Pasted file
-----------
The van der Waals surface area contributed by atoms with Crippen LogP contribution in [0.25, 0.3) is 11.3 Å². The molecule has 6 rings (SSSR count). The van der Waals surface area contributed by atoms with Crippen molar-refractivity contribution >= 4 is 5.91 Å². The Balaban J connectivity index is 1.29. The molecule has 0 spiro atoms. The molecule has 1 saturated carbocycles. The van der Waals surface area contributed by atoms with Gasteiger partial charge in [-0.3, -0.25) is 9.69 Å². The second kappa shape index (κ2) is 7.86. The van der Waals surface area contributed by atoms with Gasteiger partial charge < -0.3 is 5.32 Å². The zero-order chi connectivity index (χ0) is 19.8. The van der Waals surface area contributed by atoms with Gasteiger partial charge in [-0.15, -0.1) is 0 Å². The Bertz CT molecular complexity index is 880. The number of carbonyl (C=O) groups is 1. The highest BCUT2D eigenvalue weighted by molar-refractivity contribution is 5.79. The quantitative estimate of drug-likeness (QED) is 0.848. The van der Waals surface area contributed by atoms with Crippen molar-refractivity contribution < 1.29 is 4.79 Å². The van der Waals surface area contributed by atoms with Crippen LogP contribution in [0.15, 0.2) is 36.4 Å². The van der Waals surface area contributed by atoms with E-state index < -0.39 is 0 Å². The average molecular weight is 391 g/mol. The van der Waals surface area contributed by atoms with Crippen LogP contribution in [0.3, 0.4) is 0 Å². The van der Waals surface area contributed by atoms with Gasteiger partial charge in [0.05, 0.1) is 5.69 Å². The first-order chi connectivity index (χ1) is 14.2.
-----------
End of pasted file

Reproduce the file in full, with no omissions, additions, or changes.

The van der Waals surface area contributed by atoms with Crippen LogP contribution in [0.25, 0.3) is 11.3 Å². The molecule has 6 rings (SSSR count). The van der Waals surface area contributed by atoms with Crippen molar-refractivity contribution >= 4 is 5.91 Å². The Balaban J connectivity index is 1.29. The molecule has 0 spiro atoms. The molecule has 1 saturated carbocycles. The van der Waals surface area contributed by atoms with Gasteiger partial charge in [-0.3, -0.25) is 9.69 Å². The second kappa shape index (κ2) is 7.86. The van der Waals surface area contributed by atoms with Gasteiger partial charge < -0.3 is 5.32 Å². The zero-order chi connectivity index (χ0) is 19.8. The van der Waals surface area contributed by atoms with Gasteiger partial charge in [-0.15, -0.1) is 0 Å². The Bertz CT molecular complexity index is 880. The number of carbonyl (C=O) groups is 1. The highest BCUT2D eigenvalue weighted by molar-refractivity contribution is 5.79. The quantitative estimate of drug-likeness (QED) is 0.848. The van der Waals surface area contributed by atoms with Crippen molar-refractivity contribution < 1.29 is 4.79 Å². The van der Waals surface area contributed by atoms with Crippen LogP contribution in [0.15, 0.2) is 36.4 Å². The van der Waals surface area contributed by atoms with E-state index < -0.39 is 0 Å². The average molecular weight is 391 g/mol. The van der Waals surface area contributed by atoms with Crippen LogP contribution in [0.3, 0.4) is 0 Å². The van der Waals surface area contributed by atoms with Gasteiger partial charge in [0.05, 0.1) is 5.69 Å². The first-order chi connectivity index (χ1) is 14.2.